YOUNG FARMERS & RANCHERS ANTICIPATE BRIGHT FUTURE
WASHINGTON, D.C. -- The availability of land and farm facilities and overall profitability remain the top challenges of America's young farmers and ranchers. However, they also believe they are better off today than five years ago, and they are more optimistic about the future of farming.
|Chairman Townsend Kyser|
These are just a few of the key findings of an informal survey of young U.S. farmers and ranchers, ages 18-35, conducted by the American Farm Bureau Federation. Overall, the 16th annual survey of participants in AFBF's Young Farmer & Rancher Program, conducted during the 2008 YF&R conference held in Baltimore, Md., recently, shows the future of U.S. agriculture is in caring and competent hands.
"Despite facing some significant challenges, young farmers and ranchers are enthusiastic about the future of agriculture," AFBF YF&R Chair Townsend Kyser said.
Kyser, formerly chairman of the Alabama Farmers Federation's Young Farmers state committee and a catfish producer from Greensboro, Ala., was elected to lead Farm Bureau's young farmers and ranchers in January.
Following land and facility availability (36 percent) and overall profitability (20 percent) as the two top concerns, young farmers and ranchers cite increasing urbanization and loss of farmland (14 percent), government regulations (11 percent), and the availability and costs of health care (10 percent) as the next most-pressing challenges. Land and facility availability and overall profitability have ranked high in most previous surveys.
Once again, the vast majority of young farmers and ranchers (83 percent) said they are more optimistic about farming than five years earlier. In 2007, 79 percent of those surveyed said they were more optimistic, and the percentage of respondents feeling more optimistic has hovered around 80 percent since 2004. In 2003, 61 percent said they were more optimistic.
When young farmers and ranchers were asked if they feel better off now than five years ago, 90 percent indicated they are better off now. Back in 2000, 70 percent said they were better off than five years previously, the lowest percentage since the survey's inception in 1993.
In addition, 92 percent of today's young farmers and ranchers see themselves remaining in farming for the rest of their lives, and 95 percent would like to see their children follow in their footsteps. Eighty-four percent believe their children will be able to follow them in farming and ranching if they choose to do so.
Most (43 percent) of the individuals surveyed said they got started in farming and ranching as a result of a family partnership, but 30 percent said they started in agriculture on their own, without benefit of family ties.
When asked what steps the federal government could take to help them continue farming and ranching, the measure cited most often was greater financial help for beginning farmers (22 percent), followed by maintaining a viable farm income safety net and strengthening private property rights (17 percent each), boosting U.S. agricultural exports and trade (15 percent) and reforming or cutting federal taxes (13 percent).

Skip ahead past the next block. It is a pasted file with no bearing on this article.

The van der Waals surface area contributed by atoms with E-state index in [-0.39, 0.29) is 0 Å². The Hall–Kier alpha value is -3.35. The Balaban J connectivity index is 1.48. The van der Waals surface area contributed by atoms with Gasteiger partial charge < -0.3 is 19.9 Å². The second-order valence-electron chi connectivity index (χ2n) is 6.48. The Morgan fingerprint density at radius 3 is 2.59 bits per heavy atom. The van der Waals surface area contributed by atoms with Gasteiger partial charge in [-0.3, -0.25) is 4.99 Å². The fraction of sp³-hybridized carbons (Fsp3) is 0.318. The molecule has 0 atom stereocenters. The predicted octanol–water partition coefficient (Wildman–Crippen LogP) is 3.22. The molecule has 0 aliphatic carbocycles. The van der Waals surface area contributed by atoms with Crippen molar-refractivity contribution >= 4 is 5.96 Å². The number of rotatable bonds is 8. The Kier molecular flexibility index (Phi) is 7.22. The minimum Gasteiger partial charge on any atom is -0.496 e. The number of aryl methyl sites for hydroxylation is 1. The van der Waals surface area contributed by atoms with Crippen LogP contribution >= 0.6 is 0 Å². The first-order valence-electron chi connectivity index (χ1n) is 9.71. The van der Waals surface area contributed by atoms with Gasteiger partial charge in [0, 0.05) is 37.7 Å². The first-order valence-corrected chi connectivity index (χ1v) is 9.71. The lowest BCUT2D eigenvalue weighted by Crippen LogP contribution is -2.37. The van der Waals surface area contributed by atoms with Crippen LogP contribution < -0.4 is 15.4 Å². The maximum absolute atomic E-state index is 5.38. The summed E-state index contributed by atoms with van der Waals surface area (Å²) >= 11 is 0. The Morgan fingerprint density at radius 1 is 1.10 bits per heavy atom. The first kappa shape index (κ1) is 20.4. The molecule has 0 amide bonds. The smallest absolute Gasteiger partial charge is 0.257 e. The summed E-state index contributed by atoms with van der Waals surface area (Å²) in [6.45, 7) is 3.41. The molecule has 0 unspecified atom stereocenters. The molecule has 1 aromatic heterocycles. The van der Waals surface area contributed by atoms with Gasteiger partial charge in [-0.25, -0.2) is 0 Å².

Two-thirds of survey participants said they believe farm income should come totally from domestic and international markets, while 33 percent said farm income should be supplemented by federal farm program payments. Last year, 63 percent said farm income should come totally from the marketplace, and 79 percent said so in 2006.
For the first time, young farmers and ranchers were asked if state and local issues, such as property taxes, concern them more than federal issues, and 75 percent responded in the affirmative.
"The high level of interest in local and state issues by young farmers and ranchers is encouraging. Their active involvement in Farm Bureau grassroots organizations in every state and 2,800 counties around our nation is critical as we continue working to build strong, prosperous agricultural communities," AFBF President Bob Stallman said.
Taking care of the environment and practicing conservation stewardship are important to today's young farmers and ranchers. Fifty-five percent said they practice conservation tillage at home, and 49 percent rotate three or more crops. Forty percent use soil/tissue analysis, and 36 percent employ integrated pest management and field scouting.
Conservation tillage has been cited as the top earth-friendly practice every year but one since the survey began in 1993. Rotation of three or more crops and soil/tissue analysis have been popular environmental initiatives for years, as well.
Not surprisingly, using technology is important to today's young farmers and ranchers. About 90 percent have cellular telephones and computers, 46 percent have home satellite television, and 99 percent use the Internet in various ways. High-speed Internet service is used by 55 percent, followed by 27 percent with traditional dial-up service, while about 13 percent have service that relies on satellite technology.
In terms of how the general public views farmers and ranchers, 42 percent said they feel the public sees them positively. Equal numbers of respondents (29 percent each) said the public sees farmers negatively or doesn't spend time thinking about them.
AFBF's YF&R program includes men and women between the ages of 18-35. The objective of the program, according to Kyser, is to provide leadership in building a more effective Farm Bureau, while preserving individual freedoms and expanding opportunities in agriculture.